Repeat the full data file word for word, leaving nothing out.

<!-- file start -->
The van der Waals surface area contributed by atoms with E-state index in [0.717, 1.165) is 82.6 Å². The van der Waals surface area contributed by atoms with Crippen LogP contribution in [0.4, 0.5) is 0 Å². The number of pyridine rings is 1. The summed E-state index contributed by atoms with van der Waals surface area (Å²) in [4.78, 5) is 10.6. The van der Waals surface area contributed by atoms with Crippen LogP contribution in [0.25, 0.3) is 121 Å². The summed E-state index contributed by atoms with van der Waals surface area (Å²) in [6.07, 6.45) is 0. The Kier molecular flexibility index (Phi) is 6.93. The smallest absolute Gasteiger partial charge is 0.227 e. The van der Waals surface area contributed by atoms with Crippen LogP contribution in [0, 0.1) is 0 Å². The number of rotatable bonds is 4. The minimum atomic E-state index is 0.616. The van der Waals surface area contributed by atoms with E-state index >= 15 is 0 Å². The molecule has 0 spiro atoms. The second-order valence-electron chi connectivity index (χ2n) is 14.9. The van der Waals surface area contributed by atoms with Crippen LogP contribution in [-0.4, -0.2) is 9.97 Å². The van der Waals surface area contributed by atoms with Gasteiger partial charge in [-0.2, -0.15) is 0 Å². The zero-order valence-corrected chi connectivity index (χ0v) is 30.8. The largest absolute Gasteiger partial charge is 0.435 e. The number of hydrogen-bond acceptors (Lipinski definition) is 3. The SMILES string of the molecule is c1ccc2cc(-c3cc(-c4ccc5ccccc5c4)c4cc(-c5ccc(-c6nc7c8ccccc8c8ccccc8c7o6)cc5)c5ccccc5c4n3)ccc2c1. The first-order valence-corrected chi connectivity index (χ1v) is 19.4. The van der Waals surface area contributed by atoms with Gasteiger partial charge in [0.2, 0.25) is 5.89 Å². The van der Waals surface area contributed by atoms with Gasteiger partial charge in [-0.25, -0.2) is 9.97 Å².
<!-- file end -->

The van der Waals surface area contributed by atoms with E-state index in [0.717, 1.165) is 82.6 Å². The van der Waals surface area contributed by atoms with Crippen LogP contribution in [0.4, 0.5) is 0 Å². The number of pyridine rings is 1. The summed E-state index contributed by atoms with van der Waals surface area (Å²) in [4.78, 5) is 10.6. The van der Waals surface area contributed by atoms with Crippen LogP contribution in [0.25, 0.3) is 121 Å². The summed E-state index contributed by atoms with van der Waals surface area (Å²) in [6.07, 6.45) is 0. The Kier molecular flexibility index (Phi) is 6.93. The smallest absolute Gasteiger partial charge is 0.227 e. The van der Waals surface area contributed by atoms with Crippen LogP contribution in [0, 0.1) is 0 Å². The number of rotatable bonds is 4. The minimum atomic E-state index is 0.616. The van der Waals surface area contributed by atoms with E-state index >= 15 is 0 Å². The molecule has 0 spiro atoms. The second-order valence-electron chi connectivity index (χ2n) is 14.9. The van der Waals surface area contributed by atoms with Crippen LogP contribution in [-0.4, -0.2) is 9.97 Å². The van der Waals surface area contributed by atoms with Gasteiger partial charge in [-0.2, -0.15) is 0 Å². The zero-order valence-corrected chi connectivity index (χ0v) is 30.8. The largest absolute Gasteiger partial charge is 0.435 e. The number of hydrogen-bond acceptors (Lipinski definition) is 3. The SMILES string of the molecule is c1ccc2cc(-c3cc(-c4ccc5ccccc5c4)c4cc(-c5ccc(-c6nc7c8ccccc8c8ccccc8c7o6)cc5)c5ccccc5c4n3)ccc2c1. The first-order valence-corrected chi connectivity index (χ1v) is 19.4. The van der Waals surface area contributed by atoms with Gasteiger partial charge in [0.2, 0.25) is 5.89 Å². The van der Waals surface area contributed by atoms with Gasteiger partial charge in [-0.25, -0.2) is 9.97 Å².